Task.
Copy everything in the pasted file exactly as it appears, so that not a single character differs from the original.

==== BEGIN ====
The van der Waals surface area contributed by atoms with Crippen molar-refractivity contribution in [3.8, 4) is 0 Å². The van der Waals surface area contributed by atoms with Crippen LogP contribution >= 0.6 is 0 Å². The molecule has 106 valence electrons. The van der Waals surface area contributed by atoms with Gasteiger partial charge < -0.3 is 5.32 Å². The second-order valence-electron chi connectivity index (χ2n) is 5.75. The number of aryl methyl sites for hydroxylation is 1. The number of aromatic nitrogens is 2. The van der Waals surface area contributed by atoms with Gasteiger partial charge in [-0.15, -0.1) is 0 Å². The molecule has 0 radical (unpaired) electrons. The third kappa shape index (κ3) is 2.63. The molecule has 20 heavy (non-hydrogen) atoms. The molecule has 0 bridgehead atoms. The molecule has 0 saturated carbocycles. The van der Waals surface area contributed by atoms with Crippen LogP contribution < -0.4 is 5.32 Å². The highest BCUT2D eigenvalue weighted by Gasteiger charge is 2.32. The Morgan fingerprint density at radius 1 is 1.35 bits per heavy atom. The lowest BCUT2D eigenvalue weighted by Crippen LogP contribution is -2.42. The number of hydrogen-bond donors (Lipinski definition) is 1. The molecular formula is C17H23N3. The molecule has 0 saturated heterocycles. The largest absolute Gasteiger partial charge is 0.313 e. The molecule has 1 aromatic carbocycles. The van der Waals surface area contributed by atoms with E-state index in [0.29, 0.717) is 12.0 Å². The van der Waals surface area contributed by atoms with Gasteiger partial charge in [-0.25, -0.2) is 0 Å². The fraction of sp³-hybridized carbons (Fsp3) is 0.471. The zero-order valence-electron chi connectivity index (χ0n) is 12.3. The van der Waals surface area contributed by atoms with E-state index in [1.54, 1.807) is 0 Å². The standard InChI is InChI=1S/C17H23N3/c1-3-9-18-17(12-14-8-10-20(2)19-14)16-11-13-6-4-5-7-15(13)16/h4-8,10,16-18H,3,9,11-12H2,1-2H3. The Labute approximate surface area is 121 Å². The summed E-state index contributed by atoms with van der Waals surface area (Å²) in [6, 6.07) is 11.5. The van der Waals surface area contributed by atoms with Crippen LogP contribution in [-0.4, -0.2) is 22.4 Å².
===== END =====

The van der Waals surface area contributed by atoms with Crippen molar-refractivity contribution in [3.8, 4) is 0 Å². The van der Waals surface area contributed by atoms with Crippen LogP contribution >= 0.6 is 0 Å². The molecule has 106 valence electrons. The van der Waals surface area contributed by atoms with Gasteiger partial charge < -0.3 is 5.32 Å². The second-order valence-electron chi connectivity index (χ2n) is 5.75. The number of aryl methyl sites for hydroxylation is 1. The number of aromatic nitrogens is 2. The van der Waals surface area contributed by atoms with Gasteiger partial charge in [-0.15, -0.1) is 0 Å². The molecule has 0 radical (unpaired) electrons. The third kappa shape index (κ3) is 2.63. The molecule has 20 heavy (non-hydrogen) atoms. The molecule has 0 bridgehead atoms. The molecule has 0 saturated carbocycles. The van der Waals surface area contributed by atoms with Crippen LogP contribution < -0.4 is 5.32 Å². The highest BCUT2D eigenvalue weighted by Gasteiger charge is 2.32. The Morgan fingerprint density at radius 1 is 1.35 bits per heavy atom. The lowest BCUT2D eigenvalue weighted by Crippen LogP contribution is -2.42. The number of hydrogen-bond donors (Lipinski definition) is 1. The molecular formula is C17H23N3. The molecule has 0 saturated heterocycles. The largest absolute Gasteiger partial charge is 0.313 e. The molecule has 1 aromatic carbocycles. The van der Waals surface area contributed by atoms with E-state index in [0.29, 0.717) is 12.0 Å². The van der Waals surface area contributed by atoms with Gasteiger partial charge in [-0.25, -0.2) is 0 Å². The fraction of sp³-hybridized carbons (Fsp3) is 0.471. The zero-order valence-electron chi connectivity index (χ0n) is 12.3. The van der Waals surface area contributed by atoms with E-state index in [1.54, 1.807) is 0 Å². The standard InChI is InChI=1S/C17H23N3/c1-3-9-18-17(12-14-8-10-20(2)19-14)16-11-13-6-4-5-7-15(13)16/h4-8,10,16-18H,3,9,11-12H2,1-2H3. The Labute approximate surface area is 121 Å². The summed E-state index contributed by atoms with van der Waals surface area (Å²) in [6, 6.07) is 11.5. The van der Waals surface area contributed by atoms with Crippen LogP contribution in [-0.4, -0.2) is 22.4 Å².